- Click the Settings icon on Facebook.
- From the settings screen click Personal Information to edit your contact information.
- Remove your phone number if you wish by clicking “remove.
- ” When prompted, enter your password and then type “remove” into the prompt that follows.
- Multiple ways exist for changing one’s contact information in Facebook.
- But they are often a challenge for people who do not practice good cybersecurity habits like anonymizing their devices and setting strong passwords.
I’m a big Facebook user who’s always been conscious about my privacy. The fact that you can be tracked down via your phone number is very disturbing to me. I’ve always deleted any posts with my phone number in it. But lately, someone has been posting some of my photos and it includes my phone number from the EXIF data of the photo file which was sent to Facebook when originally uploaded using Instagram. (photos taken with an iPhone). Is there any way for me to remove this post off Facebook since obviously I do not want strangers knowing my real number? Or how otherwise can I minimize this issue? Please help! Thanks!
I know exactly what you mean! I’ve always been very aware of my privacy on FB and have never shared anything other than friends-of-friends, but once you put your phone number out there it is in the open – forever. I don’t think there’s any way to get rid of it for good unless you change your number, unfortunately.
I personally avoid posting my OWN numbers online (mobile or home). If someone needs a more private route I’ll give them my Google Voice number as an alternative. You can even set up anonymous voicemail boxes that will deliver messages to your email inbox if nothing else – no one knows where they’re coming from or who owns them! They’re free too so anyone can have one!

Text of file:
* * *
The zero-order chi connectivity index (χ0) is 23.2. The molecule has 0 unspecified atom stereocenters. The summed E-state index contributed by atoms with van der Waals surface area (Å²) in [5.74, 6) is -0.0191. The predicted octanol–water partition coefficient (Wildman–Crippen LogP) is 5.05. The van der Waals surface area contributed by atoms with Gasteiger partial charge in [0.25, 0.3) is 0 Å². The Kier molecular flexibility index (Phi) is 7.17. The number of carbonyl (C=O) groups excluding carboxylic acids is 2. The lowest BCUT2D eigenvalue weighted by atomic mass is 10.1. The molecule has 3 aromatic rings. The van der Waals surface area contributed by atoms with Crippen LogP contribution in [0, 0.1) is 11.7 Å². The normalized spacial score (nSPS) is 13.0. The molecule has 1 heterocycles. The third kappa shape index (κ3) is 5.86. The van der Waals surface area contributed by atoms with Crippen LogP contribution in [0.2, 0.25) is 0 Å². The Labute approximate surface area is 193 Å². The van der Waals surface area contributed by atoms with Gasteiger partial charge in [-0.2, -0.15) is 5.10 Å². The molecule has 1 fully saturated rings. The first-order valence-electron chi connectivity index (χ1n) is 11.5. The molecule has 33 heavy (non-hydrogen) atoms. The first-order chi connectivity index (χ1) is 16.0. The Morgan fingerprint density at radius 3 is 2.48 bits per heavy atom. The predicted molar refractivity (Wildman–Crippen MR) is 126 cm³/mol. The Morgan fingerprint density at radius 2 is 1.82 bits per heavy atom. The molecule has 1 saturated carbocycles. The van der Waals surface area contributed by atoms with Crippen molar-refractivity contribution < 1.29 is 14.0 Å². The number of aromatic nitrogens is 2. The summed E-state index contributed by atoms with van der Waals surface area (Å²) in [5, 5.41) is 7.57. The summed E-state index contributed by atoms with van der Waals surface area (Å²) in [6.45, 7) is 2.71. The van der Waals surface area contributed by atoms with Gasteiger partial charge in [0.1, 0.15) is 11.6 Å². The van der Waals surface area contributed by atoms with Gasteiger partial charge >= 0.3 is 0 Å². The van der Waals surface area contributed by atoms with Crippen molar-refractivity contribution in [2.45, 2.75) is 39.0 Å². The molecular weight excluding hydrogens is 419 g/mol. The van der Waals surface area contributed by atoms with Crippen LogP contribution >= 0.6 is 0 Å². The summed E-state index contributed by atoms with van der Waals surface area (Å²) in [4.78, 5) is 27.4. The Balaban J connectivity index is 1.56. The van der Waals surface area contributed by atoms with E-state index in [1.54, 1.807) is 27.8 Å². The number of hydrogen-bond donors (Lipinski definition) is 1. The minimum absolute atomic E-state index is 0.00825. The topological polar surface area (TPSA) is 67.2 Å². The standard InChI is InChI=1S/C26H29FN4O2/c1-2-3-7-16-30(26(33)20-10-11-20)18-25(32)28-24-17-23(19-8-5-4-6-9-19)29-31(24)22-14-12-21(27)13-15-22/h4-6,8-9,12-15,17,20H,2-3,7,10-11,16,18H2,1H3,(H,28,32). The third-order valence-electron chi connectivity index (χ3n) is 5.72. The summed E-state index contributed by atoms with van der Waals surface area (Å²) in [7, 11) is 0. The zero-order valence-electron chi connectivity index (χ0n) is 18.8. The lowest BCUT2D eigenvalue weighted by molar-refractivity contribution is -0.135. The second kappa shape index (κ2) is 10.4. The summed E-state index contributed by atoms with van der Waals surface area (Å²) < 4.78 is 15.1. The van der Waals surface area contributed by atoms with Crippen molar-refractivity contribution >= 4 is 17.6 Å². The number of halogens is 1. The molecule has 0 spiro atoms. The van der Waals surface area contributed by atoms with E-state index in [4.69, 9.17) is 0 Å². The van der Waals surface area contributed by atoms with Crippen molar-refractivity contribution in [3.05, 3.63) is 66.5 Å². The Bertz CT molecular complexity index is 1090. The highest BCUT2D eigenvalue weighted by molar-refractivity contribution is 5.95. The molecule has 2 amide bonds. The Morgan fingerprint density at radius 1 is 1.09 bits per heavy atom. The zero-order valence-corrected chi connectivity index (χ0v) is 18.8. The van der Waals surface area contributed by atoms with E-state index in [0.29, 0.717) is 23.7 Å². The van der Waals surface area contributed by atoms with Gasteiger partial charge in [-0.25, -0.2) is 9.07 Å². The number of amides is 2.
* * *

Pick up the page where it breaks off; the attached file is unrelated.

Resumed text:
Google Voice gives you a number to use for free. You can choose a random area code, and it supports voice mail.
What are the pros and cons of using Facebook?
I imagine that having a large network of friends is good, but I guess there must be some disadvantages as well. Are they worth dealing with if you want to keep in touch with old friends and family members who have moved out of town or even out of the state? Do you only keep in touch through text messaging now, since Facebook calling seems like it should scare anyone halfway across the world? Or do people still call each other on phones anymore? Is there any advantage to keeping your personal contact information updated on Facebook, or should you just delete all your profile info except name and photo? I’m getting more and more paranoid about my personal security, which I know sounds like a good problem to have, haha. But still.
I came across your blog because of an article you wrote saying that Facebook is the most private social network in terms of adjusting privacy settings, and was wondering if you could elaborate on this a bit. Specifically do you think people are better off keeping their profile information on Facebook locked down or open as much as possible? Do you use your real name online at all since Google seems to be spending so much time trying to find out who’s behind pseudonyms these days? Thanks for taking my question!
It depends how attached I am to them and what they want from me. If it’s a situation where I don’t know if I’m actually going to see them in person again, or even talk to them on the phone ever again, then yes, I’ll share everything with them. If it’s someone from a past life that I might not interact with any time soon, there are certainly things that get deleted right after our initial friendly chats. It’s interesting how most of my friends list was compiled together over 4 years ago – and since then I’ve only added maybe 6 people to my actual Facebook account as people who have earned some sort of value in my life because they show up offline.
I have a few “friends” on my Facebook account who I met through random acts of kindness or because they contacted me and made an effort. We’ll grab lunch, we go to movies together, etc…so even though we don’t hang out every day, it’s nice to know that there are people I can call if I need something – they’re not just names on a profile. The ones who I would consider friends are probably the ones from my list that I’ve removed during purges!
The other interesting thing about it is that sometimes you feel like you’re too connected with people for their own good. For example, when someone goes into labor in your family (whether by blood or by marriage) everyone tells EVERYONE. Then you’re scrambling to update your Facebook friends that you need to be there and make 6 trips down the stairs over 3 hours instead of just having them come pick you up.